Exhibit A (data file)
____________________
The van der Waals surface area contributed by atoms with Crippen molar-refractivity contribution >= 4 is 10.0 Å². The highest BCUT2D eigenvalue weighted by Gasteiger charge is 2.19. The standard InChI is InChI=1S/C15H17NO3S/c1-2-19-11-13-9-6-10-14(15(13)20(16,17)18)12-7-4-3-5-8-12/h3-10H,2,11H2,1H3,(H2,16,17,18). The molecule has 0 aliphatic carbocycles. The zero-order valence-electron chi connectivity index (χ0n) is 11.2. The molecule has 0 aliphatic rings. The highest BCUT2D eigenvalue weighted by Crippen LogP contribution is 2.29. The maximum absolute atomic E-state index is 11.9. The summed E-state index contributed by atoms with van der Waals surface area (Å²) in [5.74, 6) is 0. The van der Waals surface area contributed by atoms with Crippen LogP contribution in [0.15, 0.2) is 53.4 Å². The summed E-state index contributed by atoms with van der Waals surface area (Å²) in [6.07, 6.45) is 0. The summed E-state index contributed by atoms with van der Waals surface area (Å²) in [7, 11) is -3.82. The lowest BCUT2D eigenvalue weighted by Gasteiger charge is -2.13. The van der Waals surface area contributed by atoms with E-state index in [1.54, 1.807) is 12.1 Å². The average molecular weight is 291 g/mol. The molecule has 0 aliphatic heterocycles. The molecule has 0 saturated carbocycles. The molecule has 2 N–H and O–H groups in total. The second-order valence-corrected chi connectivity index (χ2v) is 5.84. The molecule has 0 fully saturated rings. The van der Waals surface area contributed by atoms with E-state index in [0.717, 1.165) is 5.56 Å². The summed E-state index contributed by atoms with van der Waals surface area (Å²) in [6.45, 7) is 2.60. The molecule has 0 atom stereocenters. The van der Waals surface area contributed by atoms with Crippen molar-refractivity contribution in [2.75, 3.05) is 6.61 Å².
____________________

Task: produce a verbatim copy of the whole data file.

The van der Waals surface area contributed by atoms with Crippen molar-refractivity contribution >= 4 is 10.0 Å². The highest BCUT2D eigenvalue weighted by Gasteiger charge is 2.19. The standard InChI is InChI=1S/C15H17NO3S/c1-2-19-11-13-9-6-10-14(15(13)20(16,17)18)12-7-4-3-5-8-12/h3-10H,2,11H2,1H3,(H2,16,17,18). The molecule has 0 aliphatic carbocycles. The zero-order valence-electron chi connectivity index (χ0n) is 11.2. The molecule has 0 aliphatic rings. The highest BCUT2D eigenvalue weighted by Crippen LogP contribution is 2.29. The maximum absolute atomic E-state index is 11.9. The summed E-state index contributed by atoms with van der Waals surface area (Å²) in [5.74, 6) is 0. The van der Waals surface area contributed by atoms with Crippen LogP contribution in [0.15, 0.2) is 53.4 Å². The summed E-state index contributed by atoms with van der Waals surface area (Å²) in [6.07, 6.45) is 0. The summed E-state index contributed by atoms with van der Waals surface area (Å²) in [7, 11) is -3.82. The lowest BCUT2D eigenvalue weighted by Gasteiger charge is -2.13. The van der Waals surface area contributed by atoms with E-state index in [1.54, 1.807) is 12.1 Å². The average molecular weight is 291 g/mol. The molecule has 0 aliphatic heterocycles. The molecule has 0 saturated carbocycles. The molecule has 2 N–H and O–H groups in total. The second-order valence-corrected chi connectivity index (χ2v) is 5.84. The molecule has 0 fully saturated rings. The van der Waals surface area contributed by atoms with E-state index in [0.717, 1.165) is 5.56 Å². The summed E-state index contributed by atoms with van der Waals surface area (Å²) in [6.45, 7) is 2.60. The molecule has 0 atom stereocenters. The van der Waals surface area contributed by atoms with Crippen molar-refractivity contribution in [2.75, 3.05) is 6.61 Å².